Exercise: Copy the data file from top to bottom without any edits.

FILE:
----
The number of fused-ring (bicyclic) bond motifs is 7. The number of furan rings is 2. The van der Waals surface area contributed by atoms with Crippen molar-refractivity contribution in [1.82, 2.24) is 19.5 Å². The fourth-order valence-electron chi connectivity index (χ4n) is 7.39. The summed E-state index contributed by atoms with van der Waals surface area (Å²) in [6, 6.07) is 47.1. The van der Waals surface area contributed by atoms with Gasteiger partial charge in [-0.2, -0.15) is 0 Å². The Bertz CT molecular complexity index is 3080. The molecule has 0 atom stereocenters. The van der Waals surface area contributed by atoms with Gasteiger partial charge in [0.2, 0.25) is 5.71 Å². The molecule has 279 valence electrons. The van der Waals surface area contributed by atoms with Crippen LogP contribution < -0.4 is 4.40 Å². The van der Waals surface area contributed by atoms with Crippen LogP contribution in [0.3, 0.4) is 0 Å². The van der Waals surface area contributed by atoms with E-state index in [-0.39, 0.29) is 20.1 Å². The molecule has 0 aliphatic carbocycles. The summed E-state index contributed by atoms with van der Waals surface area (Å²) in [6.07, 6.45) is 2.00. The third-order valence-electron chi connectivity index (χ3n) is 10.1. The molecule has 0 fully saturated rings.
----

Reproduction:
The number of fused-ring (bicyclic) bond motifs is 7. The number of furan rings is 2. The van der Waals surface area contributed by atoms with Crippen molar-refractivity contribution in [1.82, 2.24) is 19.5 Å². The fourth-order valence-electron chi connectivity index (χ4n) is 7.39. The summed E-state index contributed by atoms with van der Waals surface area (Å²) in [6, 6.07) is 47.1. The van der Waals surface area contributed by atoms with Gasteiger partial charge in [-0.2, -0.15) is 0 Å². The Bertz CT molecular complexity index is 3080. The molecule has 0 atom stereocenters. The van der Waals surface area contributed by atoms with Gasteiger partial charge in [0.2, 0.25) is 5.71 Å². The molecule has 279 valence electrons. The van der Waals surface area contributed by atoms with Crippen LogP contribution < -0.4 is 4.40 Å². The van der Waals surface area contributed by atoms with Crippen LogP contribution in [0.3, 0.4) is 0 Å². The van der Waals surface area contributed by atoms with E-state index in [-0.39, 0.29) is 20.1 Å². The molecule has 0 aliphatic carbocycles. The summed E-state index contributed by atoms with van der Waals surface area (Å²) in [6.07, 6.45) is 2.00. The third-order valence-electron chi connectivity index (χ3n) is 10.1. The molecule has 0 fully saturated rings.